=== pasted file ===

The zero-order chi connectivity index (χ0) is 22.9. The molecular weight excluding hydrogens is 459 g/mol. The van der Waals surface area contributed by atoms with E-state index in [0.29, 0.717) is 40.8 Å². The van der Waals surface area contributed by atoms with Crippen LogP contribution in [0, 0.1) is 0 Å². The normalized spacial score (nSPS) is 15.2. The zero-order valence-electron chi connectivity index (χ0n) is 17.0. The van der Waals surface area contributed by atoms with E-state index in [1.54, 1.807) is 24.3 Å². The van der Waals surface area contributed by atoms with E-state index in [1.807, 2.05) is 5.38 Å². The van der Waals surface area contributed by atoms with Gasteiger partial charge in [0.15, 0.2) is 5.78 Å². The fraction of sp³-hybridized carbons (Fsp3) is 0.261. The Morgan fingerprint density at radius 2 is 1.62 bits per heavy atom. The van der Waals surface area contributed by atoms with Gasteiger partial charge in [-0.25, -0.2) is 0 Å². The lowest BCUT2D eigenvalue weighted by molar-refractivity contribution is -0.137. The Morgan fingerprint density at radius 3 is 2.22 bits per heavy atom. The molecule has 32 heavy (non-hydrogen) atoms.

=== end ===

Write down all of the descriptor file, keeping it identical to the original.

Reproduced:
The zero-order chi connectivity index (χ0) is 22.9. The molecular weight excluding hydrogens is 459 g/mol. The van der Waals surface area contributed by atoms with E-state index in [0.29, 0.717) is 40.8 Å². The van der Waals surface area contributed by atoms with Crippen LogP contribution in [0, 0.1) is 0 Å². The normalized spacial score (nSPS) is 15.2. The zero-order valence-electron chi connectivity index (χ0n) is 17.0. The van der Waals surface area contributed by atoms with E-state index in [1.54, 1.807) is 24.3 Å². The van der Waals surface area contributed by atoms with E-state index in [1.807, 2.05) is 5.38 Å². The van der Waals surface area contributed by atoms with Gasteiger partial charge in [0.15, 0.2) is 5.78 Å². The fraction of sp³-hybridized carbons (Fsp3) is 0.261. The Morgan fingerprint density at radius 2 is 1.62 bits per heavy atom. The van der Waals surface area contributed by atoms with Gasteiger partial charge in [-0.25, -0.2) is 0 Å². The lowest BCUT2D eigenvalue weighted by molar-refractivity contribution is -0.137. The Morgan fingerprint density at radius 3 is 2.22 bits per heavy atom. The molecule has 32 heavy (non-hydrogen) atoms.